Japanese Prime Minister Fumio Kishida said the central bank’s monetary policy is aimed at achieving its 2% inflation target, not at manipulating currency rates, brushing aside the view the country must end an ultra-low interest rate policy to stem sharp yen declines.
Kishida also said the recent rise in domestic inflation was due mostly to a global spike in crude oil and raw material costs, rather than the weak yen.
“The Bank of Japan (BOJ) is conducting monetary policy to achieve its 2% inflation target, not to manipulate currency rates,” Kishida told parliament, when asked by an opposition lawmaker about the relationship between the yen’s declines and the central bank’ prolonged ultra-loose policy.
“The government hopes the BOJ continues to strive toward achieving its inflation target, with an eye on economic, price and financial developments,” he said on Friday.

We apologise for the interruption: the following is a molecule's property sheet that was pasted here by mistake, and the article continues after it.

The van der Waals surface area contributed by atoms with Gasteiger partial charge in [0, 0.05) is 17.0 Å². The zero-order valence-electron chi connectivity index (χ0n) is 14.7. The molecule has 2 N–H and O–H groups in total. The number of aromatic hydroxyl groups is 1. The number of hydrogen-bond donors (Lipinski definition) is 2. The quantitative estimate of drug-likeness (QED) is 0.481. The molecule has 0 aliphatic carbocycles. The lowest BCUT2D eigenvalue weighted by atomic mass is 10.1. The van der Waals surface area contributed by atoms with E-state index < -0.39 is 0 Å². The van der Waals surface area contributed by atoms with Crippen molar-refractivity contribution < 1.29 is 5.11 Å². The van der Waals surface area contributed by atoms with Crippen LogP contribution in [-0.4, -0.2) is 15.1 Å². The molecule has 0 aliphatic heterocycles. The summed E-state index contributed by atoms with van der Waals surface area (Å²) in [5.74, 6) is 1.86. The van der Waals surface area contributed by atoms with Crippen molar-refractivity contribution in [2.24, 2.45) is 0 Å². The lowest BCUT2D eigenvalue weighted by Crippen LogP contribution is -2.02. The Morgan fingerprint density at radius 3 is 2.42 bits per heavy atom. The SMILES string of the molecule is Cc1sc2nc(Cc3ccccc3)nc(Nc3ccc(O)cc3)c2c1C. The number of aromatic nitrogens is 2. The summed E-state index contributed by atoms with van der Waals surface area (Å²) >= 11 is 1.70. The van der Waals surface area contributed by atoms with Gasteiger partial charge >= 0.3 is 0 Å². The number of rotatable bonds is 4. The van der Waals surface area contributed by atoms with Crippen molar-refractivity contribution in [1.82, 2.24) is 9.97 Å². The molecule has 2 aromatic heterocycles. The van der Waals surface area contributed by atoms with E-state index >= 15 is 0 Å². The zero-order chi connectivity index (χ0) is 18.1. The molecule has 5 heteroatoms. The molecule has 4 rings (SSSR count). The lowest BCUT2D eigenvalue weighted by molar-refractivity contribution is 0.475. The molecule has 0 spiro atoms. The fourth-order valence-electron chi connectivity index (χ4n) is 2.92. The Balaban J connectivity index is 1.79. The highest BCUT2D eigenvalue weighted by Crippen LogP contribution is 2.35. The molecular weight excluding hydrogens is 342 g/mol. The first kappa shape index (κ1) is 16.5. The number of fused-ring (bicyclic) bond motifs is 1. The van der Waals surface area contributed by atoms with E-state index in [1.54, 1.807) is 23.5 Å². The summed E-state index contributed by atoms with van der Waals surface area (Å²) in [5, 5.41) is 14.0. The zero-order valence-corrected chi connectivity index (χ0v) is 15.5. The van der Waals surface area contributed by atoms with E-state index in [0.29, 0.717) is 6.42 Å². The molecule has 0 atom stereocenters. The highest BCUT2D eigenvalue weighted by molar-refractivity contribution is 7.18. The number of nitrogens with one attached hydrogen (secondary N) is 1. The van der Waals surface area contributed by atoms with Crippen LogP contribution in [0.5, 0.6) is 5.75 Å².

The yen slumped to a fresh 20-year low of 126.56 against the dollar on Friday, as investors focused on the gap between the US Federal Reserve’s aggressive rate hike plans and the BOJ’s pledge to maintain its ultra-low policy for the time being.
While a weak yen boosts Japanese exports, it inflates import costs for energy and food products that have already seen prices jump due to the war in Ukraine.
Some lawmakers have blamed the BOJ’s ultra-easy policy for accelerating yen declines and adding pain to households and firms by pushing up living costs.
Under a policy dubbed yield curve control, the BOJ pledges to guide short-term rates at -0.1% and cap long-term borrowing costs around 0% to fire up inflation to its 2% target.
- Reuters, with additional editing by George Russell